Reports

      Barriers to quitting smoking – a survey among 1000 adult cigarette smokers in Germany

      Neubert, C.; Nussbaum, A. K.; Tewes, N.; Westwood, P.

      Published
      Jul 15, 2022
      DOI
      10.32388/N507Y2.3
      Topic
      Summary

      Background: It is well known that smoking has serious health effects. Despite public health initiatives to discourage smoking initiation and encourage smoking cessation, overall smoking rates have been constant for years and 17 million people currently smoke in Germany.

      Purpose: This study aims to characterize barriers preventing adult smokers in Germany from quitting cigarette smoking and assessing the general motivation to quit smoking cigarettes. This approach allowed to probe for correlations between quit motivation, barriers, smoking behaviors and smokers’ characteristics.

      Materials and methods: Computer-assisted web interviews were conducted with 1,000 smokers aged 19 years and older in Germany between May and June 2021. Quotas on age, gender and federal state were used to ensure the respondent profile was representative for the smokers in Germany. Data on demographics, smoking behavior, quit attempts perceptions and usage of alternatives to cigarettes were collected.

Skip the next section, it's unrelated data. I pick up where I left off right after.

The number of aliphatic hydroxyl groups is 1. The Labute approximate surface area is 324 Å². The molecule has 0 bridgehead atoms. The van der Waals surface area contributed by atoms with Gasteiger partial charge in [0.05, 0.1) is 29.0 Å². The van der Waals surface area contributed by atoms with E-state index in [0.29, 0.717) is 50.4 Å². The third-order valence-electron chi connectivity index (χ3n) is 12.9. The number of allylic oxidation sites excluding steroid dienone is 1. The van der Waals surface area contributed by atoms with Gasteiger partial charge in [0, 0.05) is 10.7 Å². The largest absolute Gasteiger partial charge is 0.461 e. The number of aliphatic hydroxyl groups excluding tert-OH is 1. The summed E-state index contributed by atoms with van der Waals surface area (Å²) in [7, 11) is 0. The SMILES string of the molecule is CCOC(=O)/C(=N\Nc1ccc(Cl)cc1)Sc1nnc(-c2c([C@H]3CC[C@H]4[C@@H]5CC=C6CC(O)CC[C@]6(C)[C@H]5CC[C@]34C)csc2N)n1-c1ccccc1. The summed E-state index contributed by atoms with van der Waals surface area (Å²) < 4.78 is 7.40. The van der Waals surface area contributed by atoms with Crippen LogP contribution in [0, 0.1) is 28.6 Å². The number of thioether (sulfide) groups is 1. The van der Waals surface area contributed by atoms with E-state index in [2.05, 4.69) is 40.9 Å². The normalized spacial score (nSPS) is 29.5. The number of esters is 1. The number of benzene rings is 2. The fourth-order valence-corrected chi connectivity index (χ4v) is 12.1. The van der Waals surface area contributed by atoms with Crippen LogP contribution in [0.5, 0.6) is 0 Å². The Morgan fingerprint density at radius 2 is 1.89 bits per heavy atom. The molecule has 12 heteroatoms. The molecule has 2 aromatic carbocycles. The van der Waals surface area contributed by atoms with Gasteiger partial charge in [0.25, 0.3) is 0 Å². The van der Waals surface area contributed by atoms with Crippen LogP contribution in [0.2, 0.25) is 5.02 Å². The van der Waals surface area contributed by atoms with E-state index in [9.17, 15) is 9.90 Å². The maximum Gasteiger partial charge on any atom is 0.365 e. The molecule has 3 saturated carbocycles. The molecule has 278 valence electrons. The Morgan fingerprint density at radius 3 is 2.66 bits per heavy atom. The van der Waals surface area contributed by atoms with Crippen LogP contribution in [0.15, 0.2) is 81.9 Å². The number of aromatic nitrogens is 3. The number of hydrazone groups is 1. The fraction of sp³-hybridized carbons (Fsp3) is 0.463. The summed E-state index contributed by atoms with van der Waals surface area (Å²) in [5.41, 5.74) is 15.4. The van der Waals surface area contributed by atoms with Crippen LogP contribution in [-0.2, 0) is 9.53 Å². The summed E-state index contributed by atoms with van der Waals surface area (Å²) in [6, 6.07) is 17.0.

Key Findings: The majority of smokers in Germany (54 %) report that they are not motivated to stop smoking cigarettes. Barriers and motivations to quit smoking cigarettes differed and allowed a distinction in subgroups of smokers. The most prominent subgroups constitute smokers over 50 years of age and smokers of disadvantaged socioeconomic status (education and income). Only 29 % of smokers in Germany intend to stop smoking and only 3 % of them plan to stop smoking in the following month.

      Conclusion: Smokers cannot be considered as a homogeneous group of people, their motivation to stop smoking differs, which requires a differentiated approach towards them in order to be able to successfully move adult smokers away from cigarettes, the most harmful way of tobacco and nicotine consumption. Inclusive interventions based on the Tobacco Harm Reduction principle could prove useful, especially for smokers that do not quit smoking cigarettes.